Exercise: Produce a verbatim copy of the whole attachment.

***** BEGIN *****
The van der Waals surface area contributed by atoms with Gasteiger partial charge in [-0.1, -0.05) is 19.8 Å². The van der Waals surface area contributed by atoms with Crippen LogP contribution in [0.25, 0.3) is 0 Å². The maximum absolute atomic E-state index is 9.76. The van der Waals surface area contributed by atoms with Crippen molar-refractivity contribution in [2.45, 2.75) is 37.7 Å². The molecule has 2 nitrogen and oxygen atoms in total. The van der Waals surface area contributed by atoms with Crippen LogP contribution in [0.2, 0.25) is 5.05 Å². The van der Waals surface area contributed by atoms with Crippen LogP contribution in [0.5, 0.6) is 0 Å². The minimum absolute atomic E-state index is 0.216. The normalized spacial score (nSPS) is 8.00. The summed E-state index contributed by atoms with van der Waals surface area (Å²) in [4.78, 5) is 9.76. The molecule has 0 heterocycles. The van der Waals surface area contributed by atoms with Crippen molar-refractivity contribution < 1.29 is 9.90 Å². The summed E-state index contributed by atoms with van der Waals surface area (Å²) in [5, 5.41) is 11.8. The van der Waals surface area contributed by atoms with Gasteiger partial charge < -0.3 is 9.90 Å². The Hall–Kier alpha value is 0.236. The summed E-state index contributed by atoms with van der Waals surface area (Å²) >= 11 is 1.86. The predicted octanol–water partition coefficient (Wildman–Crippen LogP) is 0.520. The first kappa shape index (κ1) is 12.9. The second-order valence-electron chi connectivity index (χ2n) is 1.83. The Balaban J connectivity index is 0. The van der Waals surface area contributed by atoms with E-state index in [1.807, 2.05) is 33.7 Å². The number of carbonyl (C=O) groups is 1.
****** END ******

The van der Waals surface area contributed by atoms with Gasteiger partial charge in [-0.1, -0.05) is 19.8 Å². The van der Waals surface area contributed by atoms with Crippen LogP contribution in [0.25, 0.3) is 0 Å². The maximum absolute atomic E-state index is 9.76. The van der Waals surface area contributed by atoms with Crippen molar-refractivity contribution in [2.45, 2.75) is 37.7 Å². The molecule has 2 nitrogen and oxygen atoms in total. The van der Waals surface area contributed by atoms with Crippen LogP contribution in [0.2, 0.25) is 5.05 Å². The van der Waals surface area contributed by atoms with Crippen LogP contribution in [0.5, 0.6) is 0 Å². The minimum absolute atomic E-state index is 0.216. The normalized spacial score (nSPS) is 8.00. The summed E-state index contributed by atoms with van der Waals surface area (Å²) in [4.78, 5) is 9.76. The molecule has 0 heterocycles. The van der Waals surface area contributed by atoms with Crippen molar-refractivity contribution < 1.29 is 9.90 Å². The summed E-state index contributed by atoms with van der Waals surface area (Å²) in [5, 5.41) is 11.8. The van der Waals surface area contributed by atoms with Gasteiger partial charge < -0.3 is 9.90 Å². The Hall–Kier alpha value is 0.236. The summed E-state index contributed by atoms with van der Waals surface area (Å²) >= 11 is 1.86. The predicted octanol–water partition coefficient (Wildman–Crippen LogP) is 0.520. The first kappa shape index (κ1) is 12.9. The second-order valence-electron chi connectivity index (χ2n) is 1.83. The Balaban J connectivity index is 0. The van der Waals surface area contributed by atoms with E-state index in [1.807, 2.05) is 33.7 Å². The number of carbonyl (C=O) groups is 1.